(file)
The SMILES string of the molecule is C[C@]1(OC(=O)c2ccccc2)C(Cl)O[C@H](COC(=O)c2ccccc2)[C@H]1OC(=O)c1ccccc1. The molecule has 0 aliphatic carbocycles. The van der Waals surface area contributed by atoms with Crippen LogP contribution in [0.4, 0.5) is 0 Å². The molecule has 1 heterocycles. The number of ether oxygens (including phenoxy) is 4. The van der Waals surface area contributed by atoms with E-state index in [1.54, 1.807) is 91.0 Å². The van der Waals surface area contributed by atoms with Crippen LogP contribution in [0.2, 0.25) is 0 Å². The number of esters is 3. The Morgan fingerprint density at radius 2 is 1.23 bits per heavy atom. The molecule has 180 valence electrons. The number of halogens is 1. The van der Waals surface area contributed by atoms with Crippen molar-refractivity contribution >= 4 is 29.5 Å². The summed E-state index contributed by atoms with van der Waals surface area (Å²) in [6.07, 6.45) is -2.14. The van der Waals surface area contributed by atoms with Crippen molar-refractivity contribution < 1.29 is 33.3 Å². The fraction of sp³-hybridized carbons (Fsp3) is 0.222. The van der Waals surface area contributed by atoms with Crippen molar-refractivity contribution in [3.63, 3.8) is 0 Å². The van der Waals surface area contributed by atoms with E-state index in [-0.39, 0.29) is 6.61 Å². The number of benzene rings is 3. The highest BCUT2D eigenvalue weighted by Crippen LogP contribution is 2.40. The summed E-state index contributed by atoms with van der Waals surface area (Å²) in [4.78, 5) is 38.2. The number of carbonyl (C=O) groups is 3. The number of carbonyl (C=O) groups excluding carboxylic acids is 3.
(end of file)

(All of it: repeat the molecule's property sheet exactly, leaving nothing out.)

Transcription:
The SMILES string of the molecule is C[C@]1(OC(=O)c2ccccc2)C(Cl)O[C@H](COC(=O)c2ccccc2)[C@H]1OC(=O)c1ccccc1. The molecule has 0 aliphatic carbocycles. The van der Waals surface area contributed by atoms with Crippen LogP contribution in [0.4, 0.5) is 0 Å². The molecule has 1 heterocycles. The number of ether oxygens (including phenoxy) is 4. The van der Waals surface area contributed by atoms with E-state index in [1.54, 1.807) is 91.0 Å². The van der Waals surface area contributed by atoms with Crippen LogP contribution in [0.2, 0.25) is 0 Å². The number of esters is 3. The Morgan fingerprint density at radius 2 is 1.23 bits per heavy atom. The molecule has 180 valence electrons. The number of halogens is 1. The van der Waals surface area contributed by atoms with Crippen molar-refractivity contribution >= 4 is 29.5 Å². The summed E-state index contributed by atoms with van der Waals surface area (Å²) in [6.07, 6.45) is -2.14. The van der Waals surface area contributed by atoms with Crippen molar-refractivity contribution < 1.29 is 33.3 Å². The fraction of sp³-hybridized carbons (Fsp3) is 0.222. The van der Waals surface area contributed by atoms with Crippen molar-refractivity contribution in [3.63, 3.8) is 0 Å². The van der Waals surface area contributed by atoms with E-state index in [-0.39, 0.29) is 6.61 Å². The number of benzene rings is 3. The highest BCUT2D eigenvalue weighted by Crippen LogP contribution is 2.40. The summed E-state index contributed by atoms with van der Waals surface area (Å²) in [4.78, 5) is 38.2. The number of carbonyl (C=O) groups is 3. The number of carbonyl (C=O) groups excluding carboxylic acids is 3.